It's not always a great idea to tie your configuration to your application.

Yet that's what lots of Spring Boot developers do when they put the or application.yml file in src/main/resources.

It's not catastrophic to do things like that. But do you really want to rebuild and redploy every time you have a configuration change? 

Probably not.

Fortunately, there's a way out: a JSON configuration object that's stored as part of your Kubernetes environment.

So if you're not deploying to a Kubernetes cluster, you might as well stop reading now. Because this guide is for Kubenetes users.

External Life

The configuration option that I recommend is to set your properties in a JSON object with the SPRING_APPLICATION_JSON environment variable referencing it.

So let me back up and explain a couple of things here.

First: yes, you can put your Spring Boot properties in JSON format. They don't have to follow the standard .properties or YAML rules.

Quite frankly, I'm not sure why more people don't use JSON properties. 

Secondly: you've got to tell Spring where to find that JSON configuration. And you do that with the SPRING_APPLICATION_JSON environment variable.

But you're operating in a Kubernetes cluster, where things are a little different than what you'd expect with a manual deployment of a JAR file or even a standalone Docker deployment.

So you've got to create a ConfigMap object. Then, you've got to update your Deployment YAML file for the application you're deploying to refrence that object.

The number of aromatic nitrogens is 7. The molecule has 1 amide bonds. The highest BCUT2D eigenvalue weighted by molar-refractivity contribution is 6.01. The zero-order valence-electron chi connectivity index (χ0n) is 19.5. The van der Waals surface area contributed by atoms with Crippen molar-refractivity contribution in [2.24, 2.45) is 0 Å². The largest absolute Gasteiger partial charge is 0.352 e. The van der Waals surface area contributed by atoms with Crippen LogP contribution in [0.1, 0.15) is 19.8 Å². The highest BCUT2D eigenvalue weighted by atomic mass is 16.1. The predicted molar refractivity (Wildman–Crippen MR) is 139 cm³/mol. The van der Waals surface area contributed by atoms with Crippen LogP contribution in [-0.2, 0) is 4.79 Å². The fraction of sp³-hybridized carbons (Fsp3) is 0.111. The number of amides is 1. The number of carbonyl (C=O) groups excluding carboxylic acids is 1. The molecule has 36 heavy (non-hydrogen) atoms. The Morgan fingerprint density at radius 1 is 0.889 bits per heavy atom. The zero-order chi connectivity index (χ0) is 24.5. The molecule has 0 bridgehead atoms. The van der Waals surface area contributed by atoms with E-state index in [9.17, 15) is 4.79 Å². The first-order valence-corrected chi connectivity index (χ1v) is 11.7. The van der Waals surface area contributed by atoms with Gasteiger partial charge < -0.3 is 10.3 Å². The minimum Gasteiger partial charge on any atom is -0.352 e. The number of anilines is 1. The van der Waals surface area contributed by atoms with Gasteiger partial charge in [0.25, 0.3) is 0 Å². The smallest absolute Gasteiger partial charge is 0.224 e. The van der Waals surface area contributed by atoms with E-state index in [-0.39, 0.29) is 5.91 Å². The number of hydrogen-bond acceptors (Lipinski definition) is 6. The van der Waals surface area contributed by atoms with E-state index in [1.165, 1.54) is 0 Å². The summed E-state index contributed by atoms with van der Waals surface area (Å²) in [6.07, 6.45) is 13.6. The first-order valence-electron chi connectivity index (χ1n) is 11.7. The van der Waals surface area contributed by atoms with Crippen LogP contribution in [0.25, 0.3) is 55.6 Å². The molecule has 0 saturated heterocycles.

If that sounds complicated, it's not. I'll walk you through how to do it here.

Create the ConfigMap File

First up: create the ConfigMap file. It's a standard Kubernetes object that follows the pattern you've probably seen countless times.

Here's what my file looks like:

kind: ConfigMap
apiVersion: v1
  name: config-ecosystem
  config.json: >-
    "user.files.base.path" : "/etc/careydevelopment/users", "contact.files.base.path" : "/etc/careydevelopment/contacts",
    "google.api.oauth2.token.url" : "",
    "google.api.oauth2.auth.url" : "",

Pay attention to the data section. In there, I give a name to my configuration. I imaginatively call it config.json.

You can call it whatever you want. But just remember the name. You'll need to reference it later.

Then take a look at the name/value assignments inside the curly braces. They follow the standard JSON convention with string-to-string assignments.

However, the names do look like something you'd see in an file (for example, "user.files.base.path"). That's okay, though.

If I ever revert back to a standard .properties format, I won't have to change the code that references these property names.

Also, pay attention to metadata. I call this object config-ecosystem.

You'll note that nothing in the configuration is confidential. That's because you shouldn't store confidential stuff (like passwords) in a ConfigMap object.

Use a Secret if you need to keep prying eyes away from config items.